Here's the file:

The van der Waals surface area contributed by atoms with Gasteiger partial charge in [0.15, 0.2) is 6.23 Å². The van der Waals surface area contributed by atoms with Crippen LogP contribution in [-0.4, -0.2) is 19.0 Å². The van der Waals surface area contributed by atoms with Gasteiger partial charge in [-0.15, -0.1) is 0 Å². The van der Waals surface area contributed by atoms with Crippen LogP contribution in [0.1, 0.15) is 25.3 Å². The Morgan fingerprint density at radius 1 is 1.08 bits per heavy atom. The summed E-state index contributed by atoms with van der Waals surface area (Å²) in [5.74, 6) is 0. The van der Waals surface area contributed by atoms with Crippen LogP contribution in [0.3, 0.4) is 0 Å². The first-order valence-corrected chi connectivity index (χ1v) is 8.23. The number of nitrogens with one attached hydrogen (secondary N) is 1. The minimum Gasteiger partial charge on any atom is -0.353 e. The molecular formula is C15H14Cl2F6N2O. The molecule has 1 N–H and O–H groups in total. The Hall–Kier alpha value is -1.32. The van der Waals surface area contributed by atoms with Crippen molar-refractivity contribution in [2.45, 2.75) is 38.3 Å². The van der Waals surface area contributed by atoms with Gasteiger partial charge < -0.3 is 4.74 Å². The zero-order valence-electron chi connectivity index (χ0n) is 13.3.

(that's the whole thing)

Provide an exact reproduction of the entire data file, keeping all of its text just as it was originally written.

The van der Waals surface area contributed by atoms with Gasteiger partial charge in [0.15, 0.2) is 6.23 Å². The van der Waals surface area contributed by atoms with Crippen LogP contribution in [-0.4, -0.2) is 19.0 Å². The van der Waals surface area contributed by atoms with Gasteiger partial charge in [-0.15, -0.1) is 0 Å². The van der Waals surface area contributed by atoms with Crippen LogP contribution in [0.1, 0.15) is 25.3 Å². The Morgan fingerprint density at radius 1 is 1.08 bits per heavy atom. The summed E-state index contributed by atoms with van der Waals surface area (Å²) in [5.74, 6) is 0. The van der Waals surface area contributed by atoms with Crippen LogP contribution in [0.3, 0.4) is 0 Å². The first-order valence-corrected chi connectivity index (χ1v) is 8.23. The number of nitrogens with one attached hydrogen (secondary N) is 1. The minimum Gasteiger partial charge on any atom is -0.353 e. The molecular formula is C15H14Cl2F6N2O. The molecule has 1 N–H and O–H groups in total. The Hall–Kier alpha value is -1.32. The van der Waals surface area contributed by atoms with Crippen molar-refractivity contribution in [2.45, 2.75) is 38.3 Å². The van der Waals surface area contributed by atoms with Gasteiger partial charge < -0.3 is 4.74 Å². The zero-order valence-electron chi connectivity index (χ0n) is 13.3.